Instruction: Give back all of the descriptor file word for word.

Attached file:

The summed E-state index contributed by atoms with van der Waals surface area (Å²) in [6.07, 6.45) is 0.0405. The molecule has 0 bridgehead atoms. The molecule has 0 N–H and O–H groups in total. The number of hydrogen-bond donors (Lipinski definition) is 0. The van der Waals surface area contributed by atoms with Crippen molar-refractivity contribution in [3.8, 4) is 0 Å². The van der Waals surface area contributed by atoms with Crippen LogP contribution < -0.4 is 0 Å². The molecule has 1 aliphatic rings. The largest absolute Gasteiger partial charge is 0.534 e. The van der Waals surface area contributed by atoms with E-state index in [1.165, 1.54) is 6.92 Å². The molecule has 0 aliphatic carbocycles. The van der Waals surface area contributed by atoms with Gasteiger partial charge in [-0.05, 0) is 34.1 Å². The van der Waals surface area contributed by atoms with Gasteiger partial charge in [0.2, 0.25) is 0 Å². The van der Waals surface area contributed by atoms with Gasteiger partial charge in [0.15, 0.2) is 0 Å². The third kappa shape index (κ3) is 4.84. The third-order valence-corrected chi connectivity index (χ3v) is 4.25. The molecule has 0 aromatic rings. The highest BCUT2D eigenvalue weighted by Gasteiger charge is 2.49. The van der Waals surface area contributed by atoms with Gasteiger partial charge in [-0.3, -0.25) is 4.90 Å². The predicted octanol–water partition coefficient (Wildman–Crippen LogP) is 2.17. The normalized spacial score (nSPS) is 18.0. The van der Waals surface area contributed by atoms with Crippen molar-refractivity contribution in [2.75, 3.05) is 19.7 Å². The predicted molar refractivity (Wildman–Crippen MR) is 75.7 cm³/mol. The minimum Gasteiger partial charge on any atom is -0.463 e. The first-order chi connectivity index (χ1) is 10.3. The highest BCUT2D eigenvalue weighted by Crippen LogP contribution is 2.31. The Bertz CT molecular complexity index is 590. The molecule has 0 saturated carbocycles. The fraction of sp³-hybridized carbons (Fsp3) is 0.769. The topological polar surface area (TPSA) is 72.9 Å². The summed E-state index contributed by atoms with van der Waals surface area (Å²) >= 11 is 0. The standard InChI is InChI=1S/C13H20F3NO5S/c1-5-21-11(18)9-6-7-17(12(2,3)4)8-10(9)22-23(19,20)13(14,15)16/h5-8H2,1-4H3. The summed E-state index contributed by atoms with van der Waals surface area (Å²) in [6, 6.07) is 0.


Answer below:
The summed E-state index contributed by atoms with van der Waals surface area (Å²) in [6.07, 6.45) is 0.0405. The molecule has 0 bridgehead atoms. The molecule has 0 N–H and O–H groups in total. The number of hydrogen-bond donors (Lipinski definition) is 0. The van der Waals surface area contributed by atoms with Crippen molar-refractivity contribution in [3.8, 4) is 0 Å². The van der Waals surface area contributed by atoms with Crippen LogP contribution < -0.4 is 0 Å². The molecule has 1 aliphatic rings. The largest absolute Gasteiger partial charge is 0.534 e. The van der Waals surface area contributed by atoms with E-state index in [1.165, 1.54) is 6.92 Å². The molecule has 0 aliphatic carbocycles. The van der Waals surface area contributed by atoms with Gasteiger partial charge in [-0.05, 0) is 34.1 Å². The van der Waals surface area contributed by atoms with Gasteiger partial charge in [0.2, 0.25) is 0 Å². The van der Waals surface area contributed by atoms with Gasteiger partial charge in [0.15, 0.2) is 0 Å². The third kappa shape index (κ3) is 4.84. The third-order valence-corrected chi connectivity index (χ3v) is 4.25. The molecule has 0 aromatic rings. The highest BCUT2D eigenvalue weighted by Gasteiger charge is 2.49. The van der Waals surface area contributed by atoms with Gasteiger partial charge in [-0.3, -0.25) is 4.90 Å². The predicted octanol–water partition coefficient (Wildman–Crippen LogP) is 2.17. The normalized spacial score (nSPS) is 18.0. The van der Waals surface area contributed by atoms with Crippen molar-refractivity contribution in [2.75, 3.05) is 19.7 Å². The predicted molar refractivity (Wildman–Crippen MR) is 75.7 cm³/mol. The minimum Gasteiger partial charge on any atom is -0.463 e. The first-order chi connectivity index (χ1) is 10.3. The highest BCUT2D eigenvalue weighted by Crippen LogP contribution is 2.31. The Bertz CT molecular complexity index is 590. The molecule has 0 saturated carbocycles. The fraction of sp³-hybridized carbons (Fsp3) is 0.769. The topological polar surface area (TPSA) is 72.9 Å². The summed E-state index contributed by atoms with van der Waals surface area (Å²) >= 11 is 0. The standard InChI is InChI=1S/C13H20F3NO5S/c1-5-21-11(18)9-6-7-17(12(2,3)4)8-10(9)22-23(19,20)13(14,15)16/h5-8H2,1-4H3. The summed E-state index contributed by atoms with van der Waals surface area (Å²) in [6, 6.07) is 0.